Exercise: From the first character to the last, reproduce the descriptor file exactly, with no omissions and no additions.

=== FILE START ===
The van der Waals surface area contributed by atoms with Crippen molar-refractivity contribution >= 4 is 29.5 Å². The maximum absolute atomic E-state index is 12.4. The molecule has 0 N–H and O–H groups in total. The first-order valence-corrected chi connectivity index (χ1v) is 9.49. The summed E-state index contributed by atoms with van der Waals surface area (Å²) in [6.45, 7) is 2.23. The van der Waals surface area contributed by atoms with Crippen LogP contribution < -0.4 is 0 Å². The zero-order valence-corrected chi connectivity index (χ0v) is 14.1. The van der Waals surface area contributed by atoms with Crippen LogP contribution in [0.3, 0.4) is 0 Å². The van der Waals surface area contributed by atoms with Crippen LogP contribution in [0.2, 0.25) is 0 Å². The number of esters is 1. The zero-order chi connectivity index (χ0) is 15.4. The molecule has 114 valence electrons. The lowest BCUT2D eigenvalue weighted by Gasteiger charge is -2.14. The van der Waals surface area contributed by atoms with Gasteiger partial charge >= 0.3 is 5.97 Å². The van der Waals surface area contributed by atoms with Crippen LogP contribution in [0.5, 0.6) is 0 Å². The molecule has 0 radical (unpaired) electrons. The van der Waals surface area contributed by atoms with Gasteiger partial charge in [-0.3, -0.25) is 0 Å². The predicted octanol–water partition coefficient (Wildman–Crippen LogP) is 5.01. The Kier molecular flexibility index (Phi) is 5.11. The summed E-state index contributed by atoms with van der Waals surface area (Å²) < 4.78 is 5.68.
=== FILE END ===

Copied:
The van der Waals surface area contributed by atoms with Crippen molar-refractivity contribution >= 4 is 29.5 Å². The maximum absolute atomic E-state index is 12.4. The molecule has 0 N–H and O–H groups in total. The first-order valence-corrected chi connectivity index (χ1v) is 9.49. The summed E-state index contributed by atoms with van der Waals surface area (Å²) in [6.45, 7) is 2.23. The van der Waals surface area contributed by atoms with Crippen LogP contribution < -0.4 is 0 Å². The zero-order valence-corrected chi connectivity index (χ0v) is 14.1. The van der Waals surface area contributed by atoms with Crippen LogP contribution in [0.3, 0.4) is 0 Å². The van der Waals surface area contributed by atoms with Crippen LogP contribution in [0.2, 0.25) is 0 Å². The number of esters is 1. The zero-order chi connectivity index (χ0) is 15.4. The molecule has 114 valence electrons. The lowest BCUT2D eigenvalue weighted by Gasteiger charge is -2.14. The van der Waals surface area contributed by atoms with Gasteiger partial charge >= 0.3 is 5.97 Å². The van der Waals surface area contributed by atoms with Crippen LogP contribution in [0.5, 0.6) is 0 Å². The molecule has 0 radical (unpaired) electrons. The van der Waals surface area contributed by atoms with Gasteiger partial charge in [-0.3, -0.25) is 0 Å². The predicted octanol–water partition coefficient (Wildman–Crippen LogP) is 5.01. The Kier molecular flexibility index (Phi) is 5.11. The summed E-state index contributed by atoms with van der Waals surface area (Å²) < 4.78 is 5.68.